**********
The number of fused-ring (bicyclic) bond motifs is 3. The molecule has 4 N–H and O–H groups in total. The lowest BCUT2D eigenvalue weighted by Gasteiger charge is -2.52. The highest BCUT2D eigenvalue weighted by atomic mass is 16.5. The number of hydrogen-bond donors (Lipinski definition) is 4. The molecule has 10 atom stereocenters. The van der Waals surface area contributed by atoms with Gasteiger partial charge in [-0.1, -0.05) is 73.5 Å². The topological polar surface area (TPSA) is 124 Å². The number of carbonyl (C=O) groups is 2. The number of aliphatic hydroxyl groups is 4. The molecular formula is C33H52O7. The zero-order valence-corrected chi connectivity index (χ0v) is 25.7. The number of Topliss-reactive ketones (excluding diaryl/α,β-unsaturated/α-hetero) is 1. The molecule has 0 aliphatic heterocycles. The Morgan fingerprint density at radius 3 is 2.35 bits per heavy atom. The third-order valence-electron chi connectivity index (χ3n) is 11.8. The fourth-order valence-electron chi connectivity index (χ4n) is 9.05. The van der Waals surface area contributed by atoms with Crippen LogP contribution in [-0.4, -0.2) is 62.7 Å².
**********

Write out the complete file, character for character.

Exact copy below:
The number of fused-ring (bicyclic) bond motifs is 3. The molecule has 4 N–H and O–H groups in total. The lowest BCUT2D eigenvalue weighted by Gasteiger charge is -2.52. The highest BCUT2D eigenvalue weighted by atomic mass is 16.5. The number of hydrogen-bond donors (Lipinski definition) is 4. The molecule has 10 atom stereocenters. The van der Waals surface area contributed by atoms with Gasteiger partial charge in [-0.1, -0.05) is 73.5 Å². The topological polar surface area (TPSA) is 124 Å². The number of carbonyl (C=O) groups is 2. The number of aliphatic hydroxyl groups is 4. The molecular formula is C33H52O7. The zero-order valence-corrected chi connectivity index (χ0v) is 25.7. The number of Topliss-reactive ketones (excluding diaryl/α,β-unsaturated/α-hetero) is 1. The molecule has 0 aliphatic heterocycles. The Morgan fingerprint density at radius 3 is 2.35 bits per heavy atom. The third-order valence-electron chi connectivity index (χ3n) is 11.8. The fourth-order valence-electron chi connectivity index (χ4n) is 9.05. The van der Waals surface area contributed by atoms with Crippen LogP contribution in [-0.4, -0.2) is 62.7 Å².